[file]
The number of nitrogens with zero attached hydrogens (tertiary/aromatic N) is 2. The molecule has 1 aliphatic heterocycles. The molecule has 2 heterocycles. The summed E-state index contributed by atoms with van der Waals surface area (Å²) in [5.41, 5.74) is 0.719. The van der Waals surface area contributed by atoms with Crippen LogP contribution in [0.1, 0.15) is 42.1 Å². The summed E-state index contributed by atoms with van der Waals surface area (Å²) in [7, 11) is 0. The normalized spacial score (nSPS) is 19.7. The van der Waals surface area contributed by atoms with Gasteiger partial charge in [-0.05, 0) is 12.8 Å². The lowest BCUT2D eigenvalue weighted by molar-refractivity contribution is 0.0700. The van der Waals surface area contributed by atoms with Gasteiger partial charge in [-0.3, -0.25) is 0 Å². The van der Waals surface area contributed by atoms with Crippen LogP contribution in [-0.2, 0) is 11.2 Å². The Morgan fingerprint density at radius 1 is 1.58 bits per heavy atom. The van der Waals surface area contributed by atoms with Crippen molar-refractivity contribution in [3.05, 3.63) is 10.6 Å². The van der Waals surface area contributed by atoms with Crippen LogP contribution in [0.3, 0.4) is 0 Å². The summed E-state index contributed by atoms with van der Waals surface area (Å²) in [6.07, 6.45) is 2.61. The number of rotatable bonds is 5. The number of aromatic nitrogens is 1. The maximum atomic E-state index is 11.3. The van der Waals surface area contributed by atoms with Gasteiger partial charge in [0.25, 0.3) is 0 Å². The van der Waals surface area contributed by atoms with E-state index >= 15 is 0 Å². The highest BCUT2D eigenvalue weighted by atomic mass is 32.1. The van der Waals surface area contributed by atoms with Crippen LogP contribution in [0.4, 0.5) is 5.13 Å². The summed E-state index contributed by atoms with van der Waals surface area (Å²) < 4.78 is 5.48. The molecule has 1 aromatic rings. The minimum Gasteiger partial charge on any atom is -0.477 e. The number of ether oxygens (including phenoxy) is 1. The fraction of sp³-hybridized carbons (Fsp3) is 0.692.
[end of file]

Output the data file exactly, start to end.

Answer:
The number of nitrogens with zero attached hydrogens (tertiary/aromatic N) is 2. The molecule has 1 aliphatic heterocycles. The molecule has 2 heterocycles. The summed E-state index contributed by atoms with van der Waals surface area (Å²) in [5.41, 5.74) is 0.719. The van der Waals surface area contributed by atoms with Crippen LogP contribution in [0.1, 0.15) is 42.1 Å². The summed E-state index contributed by atoms with van der Waals surface area (Å²) in [7, 11) is 0. The normalized spacial score (nSPS) is 19.7. The van der Waals surface area contributed by atoms with Gasteiger partial charge in [-0.05, 0) is 12.8 Å². The lowest BCUT2D eigenvalue weighted by molar-refractivity contribution is 0.0700. The van der Waals surface area contributed by atoms with Gasteiger partial charge in [-0.3, -0.25) is 0 Å². The van der Waals surface area contributed by atoms with Crippen LogP contribution in [-0.2, 0) is 11.2 Å². The Morgan fingerprint density at radius 1 is 1.58 bits per heavy atom. The van der Waals surface area contributed by atoms with Crippen molar-refractivity contribution in [3.05, 3.63) is 10.6 Å². The van der Waals surface area contributed by atoms with Crippen LogP contribution in [0.3, 0.4) is 0 Å². The summed E-state index contributed by atoms with van der Waals surface area (Å²) in [6.07, 6.45) is 2.61. The number of rotatable bonds is 5. The number of aromatic nitrogens is 1. The maximum atomic E-state index is 11.3. The van der Waals surface area contributed by atoms with Gasteiger partial charge in [0.25, 0.3) is 0 Å². The van der Waals surface area contributed by atoms with E-state index >= 15 is 0 Å². The highest BCUT2D eigenvalue weighted by atomic mass is 32.1. The van der Waals surface area contributed by atoms with Crippen LogP contribution in [0.4, 0.5) is 5.13 Å². The summed E-state index contributed by atoms with van der Waals surface area (Å²) < 4.78 is 5.48. The molecule has 1 aromatic rings. The minimum Gasteiger partial charge on any atom is -0.477 e. The number of ether oxygens (including phenoxy) is 1. The fraction of sp³-hybridized carbons (Fsp3) is 0.692.